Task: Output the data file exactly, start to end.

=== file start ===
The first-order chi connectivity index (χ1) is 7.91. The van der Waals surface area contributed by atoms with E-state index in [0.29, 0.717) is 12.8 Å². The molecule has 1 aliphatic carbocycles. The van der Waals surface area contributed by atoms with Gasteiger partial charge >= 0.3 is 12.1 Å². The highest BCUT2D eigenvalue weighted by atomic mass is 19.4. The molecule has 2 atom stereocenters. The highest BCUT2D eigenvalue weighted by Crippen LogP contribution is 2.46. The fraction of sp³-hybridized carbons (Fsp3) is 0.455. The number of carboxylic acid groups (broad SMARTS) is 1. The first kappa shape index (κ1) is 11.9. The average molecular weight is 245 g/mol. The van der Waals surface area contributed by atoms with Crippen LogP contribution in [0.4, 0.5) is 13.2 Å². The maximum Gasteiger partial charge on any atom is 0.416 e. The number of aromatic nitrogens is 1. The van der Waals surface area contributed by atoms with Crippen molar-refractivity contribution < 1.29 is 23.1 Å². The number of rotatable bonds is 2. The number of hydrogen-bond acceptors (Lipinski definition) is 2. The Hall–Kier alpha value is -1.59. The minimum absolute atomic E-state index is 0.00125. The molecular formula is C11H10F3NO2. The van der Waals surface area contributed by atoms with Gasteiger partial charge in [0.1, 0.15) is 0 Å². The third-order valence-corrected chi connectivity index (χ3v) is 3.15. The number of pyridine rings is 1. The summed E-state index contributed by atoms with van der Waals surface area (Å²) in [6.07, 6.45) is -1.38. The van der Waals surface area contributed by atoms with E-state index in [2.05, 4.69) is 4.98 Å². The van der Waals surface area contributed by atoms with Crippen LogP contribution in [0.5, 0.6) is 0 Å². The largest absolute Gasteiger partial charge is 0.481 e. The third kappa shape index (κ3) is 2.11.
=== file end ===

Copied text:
The first-order chi connectivity index (χ1) is 7.91. The van der Waals surface area contributed by atoms with E-state index in [0.29, 0.717) is 12.8 Å². The molecule has 1 aliphatic carbocycles. The van der Waals surface area contributed by atoms with Gasteiger partial charge >= 0.3 is 12.1 Å². The highest BCUT2D eigenvalue weighted by atomic mass is 19.4. The molecule has 2 atom stereocenters. The highest BCUT2D eigenvalue weighted by Crippen LogP contribution is 2.46. The fraction of sp³-hybridized carbons (Fsp3) is 0.455. The number of carboxylic acid groups (broad SMARTS) is 1. The first kappa shape index (κ1) is 11.9. The average molecular weight is 245 g/mol. The van der Waals surface area contributed by atoms with Crippen LogP contribution in [0.4, 0.5) is 13.2 Å². The maximum Gasteiger partial charge on any atom is 0.416 e. The number of aromatic nitrogens is 1. The van der Waals surface area contributed by atoms with Crippen molar-refractivity contribution < 1.29 is 23.1 Å². The number of rotatable bonds is 2. The number of hydrogen-bond acceptors (Lipinski definition) is 2. The Hall–Kier alpha value is -1.59. The minimum absolute atomic E-state index is 0.00125. The molecular formula is C11H10F3NO2. The van der Waals surface area contributed by atoms with Gasteiger partial charge in [0.1, 0.15) is 0 Å². The third-order valence-corrected chi connectivity index (χ3v) is 3.15. The number of pyridine rings is 1. The summed E-state index contributed by atoms with van der Waals surface area (Å²) in [6.07, 6.45) is -1.38. The van der Waals surface area contributed by atoms with E-state index in [2.05, 4.69) is 4.98 Å². The van der Waals surface area contributed by atoms with Crippen LogP contribution in [0.5, 0.6) is 0 Å². The largest absolute Gasteiger partial charge is 0.481 e. The third kappa shape index (κ3) is 2.11.